Materialists try to reduce the mental to the physical. The assumption is that a science of the mind must be exclusively from a third-person point of view. For example, behaviorists attempted to talk about the mental exclusively in terms of third-person observable behavior or dispositions to behave. Similarly, physicalists sought to identify the mental with the physical, so that a mental state—a belief, for instance—is reduced to a physical state, such as a neural one. Sophisticated physi- calists allowed for multiple realizability so that mental states could be realized in different types of physical states. Perhaps a robot could have mental states that were identical to circuitry states, or an alien could have mental states identical to its brain states. Lastly, functionalists sought functional relations that would explain mental life. But these tactics are problematic because mental life fails reduction to third- person phenomena.
Pain is not reducible to behavior. I can act as if I were in pain, without being in pain. Think of a gym member who grimaces and lets out a series of grunts as soon as that person touches some weights—well before lactic acid has accumulated. If behaviorism were right, the person would be in pain, but not his Spartan buddy who, during an intense workout, shows no signs of pain despite having torn muscle fibers saturated with stinging lactic acid. Nor is the Spartan’s experience of pain reducible to torn muscle fibers, lactic acid, C-fiber stimulation, or any other physical structures. Any such third-person account leaves out the first-person experience. The same is true of the functionalist account of pain. To say the Spartan’s pain is a matter of functional patterns does not work, because the experience of pain is not captured by such patterns. The materialist reduction is unsatisfactory because the first-person experience is ignored. But materialist reductions of mental states, such as intentions and beliefs, are also problematic.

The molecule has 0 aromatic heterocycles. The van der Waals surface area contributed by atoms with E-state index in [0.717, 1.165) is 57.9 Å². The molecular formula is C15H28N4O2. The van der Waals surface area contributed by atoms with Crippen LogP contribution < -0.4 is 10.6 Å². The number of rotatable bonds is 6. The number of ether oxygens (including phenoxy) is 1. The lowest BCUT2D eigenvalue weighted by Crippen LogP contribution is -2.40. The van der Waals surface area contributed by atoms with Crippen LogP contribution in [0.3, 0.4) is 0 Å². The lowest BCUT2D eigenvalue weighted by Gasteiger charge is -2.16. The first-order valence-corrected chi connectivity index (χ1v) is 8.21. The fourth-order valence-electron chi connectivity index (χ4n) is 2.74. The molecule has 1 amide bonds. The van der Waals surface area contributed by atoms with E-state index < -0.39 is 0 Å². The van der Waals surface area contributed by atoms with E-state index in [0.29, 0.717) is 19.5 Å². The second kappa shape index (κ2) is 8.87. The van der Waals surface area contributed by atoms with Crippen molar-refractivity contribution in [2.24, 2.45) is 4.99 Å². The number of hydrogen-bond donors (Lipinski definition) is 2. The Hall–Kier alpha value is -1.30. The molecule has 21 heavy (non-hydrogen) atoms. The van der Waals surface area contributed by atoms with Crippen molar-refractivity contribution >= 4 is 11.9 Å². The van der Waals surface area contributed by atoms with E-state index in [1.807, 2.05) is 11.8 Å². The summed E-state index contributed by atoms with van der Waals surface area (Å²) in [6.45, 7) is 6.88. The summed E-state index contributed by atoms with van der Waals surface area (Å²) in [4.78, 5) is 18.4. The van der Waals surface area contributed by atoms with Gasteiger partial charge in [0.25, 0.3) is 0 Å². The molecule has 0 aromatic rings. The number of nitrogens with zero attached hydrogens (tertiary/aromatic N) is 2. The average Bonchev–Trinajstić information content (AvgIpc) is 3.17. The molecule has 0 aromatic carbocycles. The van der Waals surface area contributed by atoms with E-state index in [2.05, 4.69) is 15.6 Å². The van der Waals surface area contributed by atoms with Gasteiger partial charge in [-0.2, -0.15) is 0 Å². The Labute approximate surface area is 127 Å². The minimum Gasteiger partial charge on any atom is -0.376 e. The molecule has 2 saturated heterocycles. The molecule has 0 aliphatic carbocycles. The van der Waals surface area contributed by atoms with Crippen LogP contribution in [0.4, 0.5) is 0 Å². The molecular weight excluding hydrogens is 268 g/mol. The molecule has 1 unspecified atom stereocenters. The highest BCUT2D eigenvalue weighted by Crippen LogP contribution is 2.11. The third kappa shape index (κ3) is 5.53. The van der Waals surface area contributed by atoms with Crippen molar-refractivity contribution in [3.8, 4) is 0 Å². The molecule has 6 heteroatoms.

To so-called eliminativist philosophers, it seemed that the mental might never allow for materialist reduction. How could that be? Could there be a science of the mind, in that case? Yes, said these philosophers, but the science of the mind should not start with reducing the mental to the physical; it should start instead with what we know from science. We should start with scientific facts about the brain and work our way up from basic neuroscience to a new theory of psychology. As we do so, we eliminate whatever cannot be reached at the level of psychology. This may seem like a radical move, but our understanding of the top mental level is unscien- tific—a kind of folk psychology—said these eliminative materialists. Let us look closer at the account of this position given by cognitive scientists Paul Churchland (1942—) and Patricia Churchland (1943-).
-  Hilary Putnam makes a more thorough critique of behaviorism, also involving Spartans, in hisarticle “Brains and Behavior” (Putnam 1975, p. 332).
-  See the chapter “Folk Psychology” in Churchland and Churchland (1998), the paper “EliminativeMaterialism and Propositional Attitudes” in Churchland (1981), and “Could an Electronic MachineBe Conscious” in Churchland (1995) for Paul Churchland’s more detailed account of eliminativematerialism and consciousness.